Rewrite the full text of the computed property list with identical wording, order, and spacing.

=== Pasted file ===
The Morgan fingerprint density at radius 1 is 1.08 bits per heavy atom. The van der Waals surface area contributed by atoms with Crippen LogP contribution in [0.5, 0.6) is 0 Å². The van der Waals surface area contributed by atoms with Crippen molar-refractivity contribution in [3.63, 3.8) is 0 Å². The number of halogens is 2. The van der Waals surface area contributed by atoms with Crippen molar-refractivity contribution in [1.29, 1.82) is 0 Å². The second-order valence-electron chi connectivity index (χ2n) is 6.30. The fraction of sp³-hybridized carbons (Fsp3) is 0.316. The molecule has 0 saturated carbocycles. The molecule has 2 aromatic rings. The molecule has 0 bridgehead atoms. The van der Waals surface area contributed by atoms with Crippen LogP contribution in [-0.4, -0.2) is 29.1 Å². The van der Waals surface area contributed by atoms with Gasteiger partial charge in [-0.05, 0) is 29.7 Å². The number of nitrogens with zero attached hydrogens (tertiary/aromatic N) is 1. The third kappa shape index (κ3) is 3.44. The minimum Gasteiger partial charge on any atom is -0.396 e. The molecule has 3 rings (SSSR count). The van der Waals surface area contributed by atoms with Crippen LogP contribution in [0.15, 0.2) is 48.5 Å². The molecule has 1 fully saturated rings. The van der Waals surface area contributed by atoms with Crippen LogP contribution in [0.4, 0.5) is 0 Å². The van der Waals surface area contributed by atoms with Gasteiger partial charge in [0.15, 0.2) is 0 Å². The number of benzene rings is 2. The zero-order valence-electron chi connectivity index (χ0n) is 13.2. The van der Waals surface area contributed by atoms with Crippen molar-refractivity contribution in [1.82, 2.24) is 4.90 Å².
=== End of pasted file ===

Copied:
The Morgan fingerprint density at radius 1 is 1.08 bits per heavy atom. The van der Waals surface area contributed by atoms with Crippen LogP contribution in [0.5, 0.6) is 0 Å². The van der Waals surface area contributed by atoms with Crippen molar-refractivity contribution in [3.63, 3.8) is 0 Å². The number of halogens is 2. The van der Waals surface area contributed by atoms with Crippen molar-refractivity contribution in [1.29, 1.82) is 0 Å². The second-order valence-electron chi connectivity index (χ2n) is 6.30. The fraction of sp³-hybridized carbons (Fsp3) is 0.316. The molecule has 0 saturated carbocycles. The molecule has 2 aromatic rings. The molecule has 0 bridgehead atoms. The van der Waals surface area contributed by atoms with Crippen LogP contribution in [-0.4, -0.2) is 29.1 Å². The van der Waals surface area contributed by atoms with Gasteiger partial charge in [-0.05, 0) is 29.7 Å². The number of nitrogens with zero attached hydrogens (tertiary/aromatic N) is 1. The third kappa shape index (κ3) is 3.44. The minimum Gasteiger partial charge on any atom is -0.396 e. The molecule has 3 rings (SSSR count). The van der Waals surface area contributed by atoms with Crippen LogP contribution in [0.15, 0.2) is 48.5 Å². The molecule has 1 fully saturated rings. The van der Waals surface area contributed by atoms with Crippen LogP contribution in [0.4, 0.5) is 0 Å². The van der Waals surface area contributed by atoms with Gasteiger partial charge in [0.15, 0.2) is 0 Å². The number of benzene rings is 2. The zero-order valence-electron chi connectivity index (χ0n) is 13.2. The van der Waals surface area contributed by atoms with Crippen molar-refractivity contribution in [1.82, 2.24) is 4.90 Å².